15085625 connections reset due to early user close
    1702109944 connections aborted due to timeout
    TCPSACKDiscard: 231850
    TCPDSACKIgnoredOld: 99417376
    TCPDSACKIgnoredNoUndo: 33053947
    TCPSpuriousRTOs: 5163955
    TCPMD5Unexpected: 8
    TCPSackShifted: 290984575
    TCPSackMerged: 613203726
    TCPSackShiftFallback: 747049207
    InBcastPkts: 12617896
    OutBcastPkts: 1456356
    InOctets: -1096131435
    OutOctets: -1263483369
    InBcastOctets: -2144923256
    OutBcastOctets: 187483424
>>> On the other hand, I think Steven had mentioned that Tor has changed how it does exit node load distribution to better take into account realised rather than advertised bandwidth. If that's the case, you might get larger systemic effects causing feedback: if you offer slightly less throughput then you get proportionally less traffic. This is something I can ask Steven about on Monday.
>> There is active probing of capacity, which then is used to adjust the weighting factors that clients use.
> So there is a chance that the effect we're seeing has to do with clients not being directed to the host, perhaps due to larger systemic issues, or the FreeBSD box responding less well to probing and therefore being assigned less work by Tor as a whole. Are there any tools for diagnosing these sorts of interactions in Tor, or fixing elements of the algorithm to allow experiments with capacity to be done more easily? We can treat this as a FreeBSD stack problem in isolation, but in as much as we can control for effects like that, it would be useful.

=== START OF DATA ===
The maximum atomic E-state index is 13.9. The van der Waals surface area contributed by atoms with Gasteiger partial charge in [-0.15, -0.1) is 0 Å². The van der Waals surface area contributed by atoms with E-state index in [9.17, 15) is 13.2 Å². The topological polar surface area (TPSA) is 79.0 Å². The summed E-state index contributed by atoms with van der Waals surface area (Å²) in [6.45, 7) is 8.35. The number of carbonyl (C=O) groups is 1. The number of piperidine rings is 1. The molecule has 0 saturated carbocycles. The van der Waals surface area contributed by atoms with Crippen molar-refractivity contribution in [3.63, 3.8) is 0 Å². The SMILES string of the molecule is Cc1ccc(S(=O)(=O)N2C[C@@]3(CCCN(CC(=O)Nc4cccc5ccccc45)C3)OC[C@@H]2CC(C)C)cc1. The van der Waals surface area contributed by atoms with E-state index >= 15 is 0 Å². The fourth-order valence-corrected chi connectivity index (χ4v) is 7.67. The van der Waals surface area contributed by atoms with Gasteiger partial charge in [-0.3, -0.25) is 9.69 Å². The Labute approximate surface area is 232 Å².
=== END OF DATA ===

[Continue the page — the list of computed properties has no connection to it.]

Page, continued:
> There's a non-trivial possibility that we're simply missing a workaround for known-bad Broadcom hardware, as well, so it would be worth our taking a glance at the pciconf -lv output describing the card so we can compare Linux driver workarounds with FreeBSD driver workarounds, and make sure we have them all. If I recall correctly, that silicon is not known for its correctness, so failing to disable some hardware feature could have significant effect.

#pciconf -lv
bge0 at pci0:32:0:0:	class=0x020000 card=0x705d103c chip=0x165b14e4 rev=0x10 hdr=0x00
    vendor     = 'Broadcom Corporation'